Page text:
In a response to a question on whether the ‘[…] precautionary principle should be taken in view of the proven toxicity of nanomaterials’, the European Commission’s (EC) Commissioner for the Environment stated that, in fact, the precautionary principle already provides the foundation for a number of EC regulations; namely for REACH, and for the Cosmetics Regulation.
In both cases, the answer continued, manufacturers of nanomaterials must notify the authorities of their intention to place them on the market. In the case of the REACH (Registration, Evaluation, Authorisation and Restriction of Chemicals) Regulation, which ‘implicitly […] covers nanomaterials’, these ‘substances […] must be registered prior to being manufactured […] or used’. The answer pointed out that this allows for restrictive measures to be taken if they are deemed necessary and appropriate.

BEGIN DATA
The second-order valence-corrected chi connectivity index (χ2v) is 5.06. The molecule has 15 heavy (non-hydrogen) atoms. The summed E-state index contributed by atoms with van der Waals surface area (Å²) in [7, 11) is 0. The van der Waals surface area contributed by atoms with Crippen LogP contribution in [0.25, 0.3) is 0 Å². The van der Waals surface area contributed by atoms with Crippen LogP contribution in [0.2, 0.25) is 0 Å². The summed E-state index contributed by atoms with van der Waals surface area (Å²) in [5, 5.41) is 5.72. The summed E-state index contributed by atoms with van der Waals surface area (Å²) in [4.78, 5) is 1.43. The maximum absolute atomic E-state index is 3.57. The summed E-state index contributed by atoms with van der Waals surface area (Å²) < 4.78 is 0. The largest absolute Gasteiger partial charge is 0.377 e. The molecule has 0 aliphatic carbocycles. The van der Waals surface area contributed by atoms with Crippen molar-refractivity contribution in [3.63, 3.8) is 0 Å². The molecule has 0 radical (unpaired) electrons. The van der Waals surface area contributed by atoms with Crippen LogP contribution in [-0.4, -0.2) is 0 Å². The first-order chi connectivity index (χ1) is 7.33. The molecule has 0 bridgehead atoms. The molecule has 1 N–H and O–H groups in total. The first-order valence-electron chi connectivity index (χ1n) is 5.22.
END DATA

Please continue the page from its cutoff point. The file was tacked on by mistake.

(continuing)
The Commissioner further stated that, ‘based on the current level of scientific information about risks from nanomaterials, there are no grounds to introduce additional specific risk management measures […] as such’. Nevertheless he noted that the issue was being looked at - NANoREG, a large FP7 project, ‘will address specific questions for the regulatory testing of nanomaterials’.
Finally, and in response to a question on whether the EC ‘intended to factor into its analysis […] the US National Institute for Occupational Safety and Health (NIOSH) recommended limiting [of] the concentration of [carbon nanotubes and nanofibres] in certain products’, the Commissioner responded that the Scientific Committee on Occupational Exposure Limits (SCOEL) was looking at a draft of a CNT document that ‘alluded to’ this information.
Follow this link to read the full transcript of the answer, these links to read NIA’s reporting on the latest developments of the Cosmetics Regulation and the REACH Regulation, and this link to learn about the NANoREG project and how NIA is involved in it.